BEIRUT — “Ironically everything that makes Lebanon a tough place to live makes it a good place for a start-up,” quipped Nasri Atallah, a partner in the Lebanese media publishing firm Keeward. “There are a lot of very talented people who have few opportunities and are pushed into starting their own thing.”
Lebanon may not be the ideal place for entrepreneurial growth, but the country has a growing tech-start-up industry that is starting to attract international attention.
At a British Embassy celebration for the Queens’ birthday earlier this month, the UK-Lebanon Tech Hub — a joint initiative between the UK government and the Lebanese Central Bank — announced the winners of a start-up accelerator. Forty-five small and medium Lebanese start-ups had been chosen from over 150 to undertake a 4-month training program. This is on the back of a push by the Lebanese government to foster a healthy tech sector and encourage entrepreneurship.
In a statement at the ceremony, Tom Fletcher, UK ambassador to Lebanon, highlighted the need for the British government to help Lebanese businesses forge strong ties with international firms and networks.
Keeward, who employ around 46 people in Lebanon, was one of the recipients of the UK-Lebanon Tech Hub accelerator. Atallah explained that just a week after being told of their place on the program, the intense program of entrepreneurial MBA style courses, networking and business discussions had already started. At the end of the first phase, 15 of the firms will be taken to London to continue their development.
“The education aspect is great and the network angle is great but just having the stamp of approval of the Central Bank and the UK government is a motivating factor,” Atallah told The Media Line.
Atallah thinks that the UK government has seen that the next Google, Amazon or Alibaba is going to come from somewhere unexpected, so they are actively looking to support and build links with potential business leaders all over the world. The UK-Lebanon Tech Hub program also has the explicit aim of increasing employment in Lebanon and directly contributing to the country’s economy.
Over the last few years the Lebanese government has started to take a proactive approach to developing its own answer to California’s Silicon Valley. The move started in August 2013 when the Lebanese central bank issued a circular providing support for commercial banks and venture capital funds to invest in technology start-ups, incubators and accelerators. Among a large raft of measures, the law assures 75% of the cost of bank loans to start-ups. This lowers the risk to banks for investing in potentially risky but profitable start-ups. The aim was to encourage investment in the sector and to free up credit for entrepreneurs to pursue new ideas. After just 7 months funds in excess of $400 million were available to business leaders with new, inventive ideas.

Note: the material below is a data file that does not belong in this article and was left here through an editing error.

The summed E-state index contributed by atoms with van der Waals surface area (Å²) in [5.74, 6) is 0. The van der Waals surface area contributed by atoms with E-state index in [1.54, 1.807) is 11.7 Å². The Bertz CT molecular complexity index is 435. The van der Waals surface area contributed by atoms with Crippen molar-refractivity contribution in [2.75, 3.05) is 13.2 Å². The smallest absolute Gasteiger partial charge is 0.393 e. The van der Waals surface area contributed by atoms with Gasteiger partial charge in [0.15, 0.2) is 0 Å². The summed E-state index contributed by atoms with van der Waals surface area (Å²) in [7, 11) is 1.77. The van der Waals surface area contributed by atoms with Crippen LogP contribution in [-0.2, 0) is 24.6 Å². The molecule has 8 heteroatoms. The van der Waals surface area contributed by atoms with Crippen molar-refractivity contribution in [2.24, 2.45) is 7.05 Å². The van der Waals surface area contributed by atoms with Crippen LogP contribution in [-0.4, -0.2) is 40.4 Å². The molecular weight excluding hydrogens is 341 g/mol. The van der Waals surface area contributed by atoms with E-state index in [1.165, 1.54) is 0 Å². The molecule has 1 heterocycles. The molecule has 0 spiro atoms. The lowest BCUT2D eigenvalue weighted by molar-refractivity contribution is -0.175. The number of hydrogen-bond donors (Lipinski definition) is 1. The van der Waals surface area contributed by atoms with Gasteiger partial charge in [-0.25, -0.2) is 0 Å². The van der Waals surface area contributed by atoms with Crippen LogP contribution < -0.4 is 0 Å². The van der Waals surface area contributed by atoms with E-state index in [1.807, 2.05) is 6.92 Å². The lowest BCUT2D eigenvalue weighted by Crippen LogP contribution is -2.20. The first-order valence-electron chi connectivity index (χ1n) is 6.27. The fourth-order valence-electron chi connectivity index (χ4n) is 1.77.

A second major boon for start-ups came earlier this year with the opening of the Beirut Digital District (BDD). It is located just off the capital’s still recovering downtown area, devastated in the Lebanese civil war between 1975 and 1990. BDD has quickly became the center for the growing digital and creative industries, attracting a number of major business partners such as Touch– a major Middle Eastern telecommunications company. Both small and large firms have moved to the expanding site, which mixes offices, conference space and residential homes into one place.
However, despite financing and support there are still challenges ahead for Lebanon’s fledgling tech-firms.
Nassib Ghobril, an economist at Byblos Bank – a major Lebanese commercial bank – expressed concerns that the huge funds now available could lead to a bubble.
“Will that encourage creativity and entrepreneurship? I certainly hope so,” he told The Media Line. “I’m fully for this sector but I have concerns – there is too much money for too few deals. You have to assess the quality of the deals and then get the cash to chase them, not the other way around.
Atallah also admitted that he too had been concerned about the large scale of the funds the Central Bank were making available. However, when one of the projects that Keeward was running got funding through the system, Atallah says he saw first-hand the rigorous checks and level of due diligence that was required in order to qualify for the money. He says that this went some way to easing his mind that the banks were investing responsibly.
Beyond the scale of the funding now available in Lebanon, Ghobril says Lebanon needs to strengthen intellectual property rights and protection of minority shareholders in venture capital firms. In addition, he said, it is very hard to liquidate a company in Lebanon. “It takes around six years and a large amount of bureaucracy and paperwork,” he said.
Ghobril believes the key to fixing these issues is simply political will to improve legislation. However, Lebanon has now been without a president for over a year and parliament is often blocked and inefficient, which doesn’t bode well for changes in these areas.
Despite these concerns, the Lebanese are resilient businesspeople and the achievements to date, even without large levels of assistance, point to a bright future. If these funds and support systems can continue to foster the growing tech start-up economy then Beirut’s Digital District could soon be the home of Lebanon’s answer to Bill Gates.